5 Questions Retailers Must Tackle to Attract and Retain Customers
Most companies want to be customer centric. The biggest roadblock to achieving that goal is breaking down the silos that exist in most companies. Sometimes these are lines of business, divisions, departments or regions. It may be as simple as your organization structure and who reports to whom. If your company is looking to overcome this challenge, then this set of five questions to ask and answer is for you.
1. Do you believe your customers are an asset or cost center? Many companies really don't think about the lifetime value of their customer. Rather than thinking about the long-term value, managing their customers as an asset, they might nickel and dime that customer with a $50 service charge or a $200 fee for something created from a policy that might have made sense made inside of a silo, but when you realize that you might be driving away a $5 million customer or a $20,000 customer, that decision doesn't make sense.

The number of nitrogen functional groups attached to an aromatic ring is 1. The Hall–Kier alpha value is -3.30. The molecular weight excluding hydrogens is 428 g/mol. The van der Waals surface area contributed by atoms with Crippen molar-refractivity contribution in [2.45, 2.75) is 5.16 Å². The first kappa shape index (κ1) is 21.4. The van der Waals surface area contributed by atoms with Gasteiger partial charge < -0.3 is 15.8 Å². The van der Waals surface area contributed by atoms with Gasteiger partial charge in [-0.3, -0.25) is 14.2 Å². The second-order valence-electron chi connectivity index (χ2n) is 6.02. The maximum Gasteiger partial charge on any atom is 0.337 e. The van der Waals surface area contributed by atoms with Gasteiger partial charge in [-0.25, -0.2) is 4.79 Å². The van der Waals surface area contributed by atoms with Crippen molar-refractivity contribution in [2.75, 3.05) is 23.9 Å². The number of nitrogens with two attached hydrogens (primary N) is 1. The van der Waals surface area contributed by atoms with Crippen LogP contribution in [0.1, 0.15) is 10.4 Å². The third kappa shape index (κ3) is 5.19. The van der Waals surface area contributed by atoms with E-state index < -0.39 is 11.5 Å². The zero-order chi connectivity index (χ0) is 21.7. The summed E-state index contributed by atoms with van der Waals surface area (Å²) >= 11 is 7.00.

Zane's Cycles is an example of a company that really does embrace managing customers as a true asset. You can go into its Branford, Conn. store and ask to take a $4,000 bike out for a test ride, and all they say to you is, "Have a great ride." It doesn't ask you for any collateral, your identification. Zane's wants you to have a great ride because it knows that a customer, if the relationship is managed properly, is worth $12,500 over their lifecycle to the brand. Now that's a lot of bikes and parts. Zane's doesn't want to get in the way of starting that relationship — and very profitable revenue chain — by questioning a customer's integrity. This policy has served Zane's well. It's grown to be a very profitable company and, most importantly, it only loses about three bikes a year.